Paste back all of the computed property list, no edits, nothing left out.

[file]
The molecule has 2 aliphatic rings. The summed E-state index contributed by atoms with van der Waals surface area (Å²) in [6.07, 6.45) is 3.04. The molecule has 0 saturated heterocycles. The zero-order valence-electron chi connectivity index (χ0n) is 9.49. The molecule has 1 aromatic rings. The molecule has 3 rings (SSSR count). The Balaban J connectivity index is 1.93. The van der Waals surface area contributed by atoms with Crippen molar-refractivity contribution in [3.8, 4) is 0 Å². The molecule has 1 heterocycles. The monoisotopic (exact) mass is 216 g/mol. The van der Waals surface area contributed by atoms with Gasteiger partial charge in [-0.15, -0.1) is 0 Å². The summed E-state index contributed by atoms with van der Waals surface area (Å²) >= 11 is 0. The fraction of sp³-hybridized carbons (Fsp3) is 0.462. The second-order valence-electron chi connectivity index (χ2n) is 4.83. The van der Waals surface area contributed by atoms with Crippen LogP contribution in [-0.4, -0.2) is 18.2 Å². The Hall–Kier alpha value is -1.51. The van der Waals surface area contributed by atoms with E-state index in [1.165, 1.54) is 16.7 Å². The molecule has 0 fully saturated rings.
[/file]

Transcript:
The molecule has 2 aliphatic rings. The summed E-state index contributed by atoms with van der Waals surface area (Å²) in [6.07, 6.45) is 3.04. The molecule has 0 saturated heterocycles. The zero-order valence-electron chi connectivity index (χ0n) is 9.49. The molecule has 1 aromatic rings. The molecule has 3 rings (SSSR count). The Balaban J connectivity index is 1.93. The van der Waals surface area contributed by atoms with Crippen molar-refractivity contribution in [3.8, 4) is 0 Å². The molecule has 1 heterocycles. The monoisotopic (exact) mass is 216 g/mol. The van der Waals surface area contributed by atoms with Gasteiger partial charge in [-0.15, -0.1) is 0 Å². The summed E-state index contributed by atoms with van der Waals surface area (Å²) >= 11 is 0. The fraction of sp³-hybridized carbons (Fsp3) is 0.462. The second-order valence-electron chi connectivity index (χ2n) is 4.83. The van der Waals surface area contributed by atoms with Crippen LogP contribution in [-0.4, -0.2) is 18.2 Å². The Hall–Kier alpha value is -1.51. The van der Waals surface area contributed by atoms with E-state index in [1.165, 1.54) is 16.7 Å². The molecule has 0 fully saturated rings.